Natural sociology and moral questions in nursing: can there be a relationship?

Authors

  • Martin Johnson RGN RMN RNT MSc

    Corresponding author
    1. Principal Lecturer in Nursing and Course Leader, School of Human and Health Sciences, Huddersfield Polytechnic, Queensgate, Huddersfield, West Yorkshire, England
    Search for more papers by this author

Mr M Johnson 45 Hanok Green Road, Marple, Stockport SK6 7HR, Greater Manchester England

Abstract

This paper argues that the current sources of material for the debate of moral questions in health care in general and nursing in particular, are inadequate The current bases of nursing's knowledge and values are explored, and the conclusion drawn that reliance upon theory developed by other disciplines has led to theories which are wholly inappropriate to explain either how nursing is practised or even how it ought to be A case is made that naturalistic sociological methods such as participant observation have the greatest possibilities to describe and explain moral conduct in nursing Further, these methods can produce a view of reality more consistent with the experiences and feelings of the patients or clients and other health workers It would seem that data and theory generated using this perspective could better inform the debates of moral philosophers than the currently dominant sources of their case material, the views of the medical and legal professions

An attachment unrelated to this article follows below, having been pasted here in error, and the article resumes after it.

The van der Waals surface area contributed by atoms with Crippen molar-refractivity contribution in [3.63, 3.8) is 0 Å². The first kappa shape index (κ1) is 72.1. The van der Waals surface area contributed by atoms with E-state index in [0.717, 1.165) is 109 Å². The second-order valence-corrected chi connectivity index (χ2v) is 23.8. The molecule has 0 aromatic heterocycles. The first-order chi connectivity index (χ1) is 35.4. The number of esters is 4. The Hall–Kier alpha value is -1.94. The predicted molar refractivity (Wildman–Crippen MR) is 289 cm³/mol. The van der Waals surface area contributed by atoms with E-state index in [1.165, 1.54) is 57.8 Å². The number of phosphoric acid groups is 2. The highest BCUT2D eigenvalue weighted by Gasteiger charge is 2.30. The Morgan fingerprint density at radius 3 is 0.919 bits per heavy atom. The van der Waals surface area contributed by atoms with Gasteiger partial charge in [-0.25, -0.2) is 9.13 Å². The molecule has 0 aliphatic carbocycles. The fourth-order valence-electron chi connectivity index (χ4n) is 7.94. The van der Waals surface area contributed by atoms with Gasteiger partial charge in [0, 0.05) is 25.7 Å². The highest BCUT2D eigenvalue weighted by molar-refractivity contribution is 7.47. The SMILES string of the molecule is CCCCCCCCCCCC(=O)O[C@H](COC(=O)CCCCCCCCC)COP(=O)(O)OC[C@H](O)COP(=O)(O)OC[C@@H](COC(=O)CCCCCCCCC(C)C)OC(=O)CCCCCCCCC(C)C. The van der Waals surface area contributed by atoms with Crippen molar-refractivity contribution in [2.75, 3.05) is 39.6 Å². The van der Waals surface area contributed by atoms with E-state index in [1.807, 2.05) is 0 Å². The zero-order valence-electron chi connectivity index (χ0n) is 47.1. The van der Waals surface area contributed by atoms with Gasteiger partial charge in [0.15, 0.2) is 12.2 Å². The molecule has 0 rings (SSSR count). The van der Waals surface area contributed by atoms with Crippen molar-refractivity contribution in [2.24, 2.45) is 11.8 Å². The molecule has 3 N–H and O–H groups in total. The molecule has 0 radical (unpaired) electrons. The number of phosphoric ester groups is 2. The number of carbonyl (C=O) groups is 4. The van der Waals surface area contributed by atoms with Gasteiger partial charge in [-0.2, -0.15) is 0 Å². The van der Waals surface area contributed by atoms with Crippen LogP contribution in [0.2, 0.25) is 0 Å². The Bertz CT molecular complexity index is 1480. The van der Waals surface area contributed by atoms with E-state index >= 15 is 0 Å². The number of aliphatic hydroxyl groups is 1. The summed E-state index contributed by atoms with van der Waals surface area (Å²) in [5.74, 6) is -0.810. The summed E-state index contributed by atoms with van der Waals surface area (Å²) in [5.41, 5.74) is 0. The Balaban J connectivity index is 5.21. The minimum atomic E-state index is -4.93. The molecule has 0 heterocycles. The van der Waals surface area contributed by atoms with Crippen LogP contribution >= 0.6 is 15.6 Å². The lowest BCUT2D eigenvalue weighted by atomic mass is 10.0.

Ancillary